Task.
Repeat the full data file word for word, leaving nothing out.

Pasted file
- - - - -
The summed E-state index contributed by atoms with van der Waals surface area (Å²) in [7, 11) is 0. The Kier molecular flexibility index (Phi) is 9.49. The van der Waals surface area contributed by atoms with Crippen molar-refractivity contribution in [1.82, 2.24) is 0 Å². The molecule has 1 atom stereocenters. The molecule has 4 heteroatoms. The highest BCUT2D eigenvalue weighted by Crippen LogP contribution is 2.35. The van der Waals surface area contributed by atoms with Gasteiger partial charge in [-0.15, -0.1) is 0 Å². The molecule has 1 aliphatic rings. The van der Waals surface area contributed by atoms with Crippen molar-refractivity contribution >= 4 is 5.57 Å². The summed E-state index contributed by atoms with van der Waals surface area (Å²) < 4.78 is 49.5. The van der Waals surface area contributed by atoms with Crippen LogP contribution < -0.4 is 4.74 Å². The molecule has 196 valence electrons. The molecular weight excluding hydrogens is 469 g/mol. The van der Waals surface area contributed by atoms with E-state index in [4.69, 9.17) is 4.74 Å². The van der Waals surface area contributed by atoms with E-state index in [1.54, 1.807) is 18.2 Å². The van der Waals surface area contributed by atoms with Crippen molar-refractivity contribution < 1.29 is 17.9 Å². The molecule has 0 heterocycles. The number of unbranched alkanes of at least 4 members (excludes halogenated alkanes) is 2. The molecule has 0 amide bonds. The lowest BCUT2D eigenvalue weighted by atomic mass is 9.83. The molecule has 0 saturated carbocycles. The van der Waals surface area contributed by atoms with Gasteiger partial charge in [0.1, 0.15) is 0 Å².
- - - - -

The summed E-state index contributed by atoms with van der Waals surface area (Å²) in [7, 11) is 0. The Kier molecular flexibility index (Phi) is 9.49. The van der Waals surface area contributed by atoms with Crippen molar-refractivity contribution in [1.82, 2.24) is 0 Å². The molecule has 1 atom stereocenters. The molecule has 4 heteroatoms. The highest BCUT2D eigenvalue weighted by Crippen LogP contribution is 2.35. The van der Waals surface area contributed by atoms with Gasteiger partial charge in [-0.15, -0.1) is 0 Å². The molecule has 1 aliphatic rings. The van der Waals surface area contributed by atoms with Crippen molar-refractivity contribution >= 4 is 5.57 Å². The summed E-state index contributed by atoms with van der Waals surface area (Å²) < 4.78 is 49.5. The van der Waals surface area contributed by atoms with Crippen LogP contribution < -0.4 is 4.74 Å². The molecule has 196 valence electrons. The molecular weight excluding hydrogens is 469 g/mol. The van der Waals surface area contributed by atoms with E-state index in [4.69, 9.17) is 4.74 Å². The van der Waals surface area contributed by atoms with E-state index in [1.54, 1.807) is 18.2 Å². The van der Waals surface area contributed by atoms with Crippen molar-refractivity contribution < 1.29 is 17.9 Å². The molecule has 0 heterocycles. The number of unbranched alkanes of at least 4 members (excludes halogenated alkanes) is 2. The molecule has 0 amide bonds. The lowest BCUT2D eigenvalue weighted by atomic mass is 9.83. The molecule has 0 saturated carbocycles. The van der Waals surface area contributed by atoms with Gasteiger partial charge in [0.1, 0.15) is 0 Å².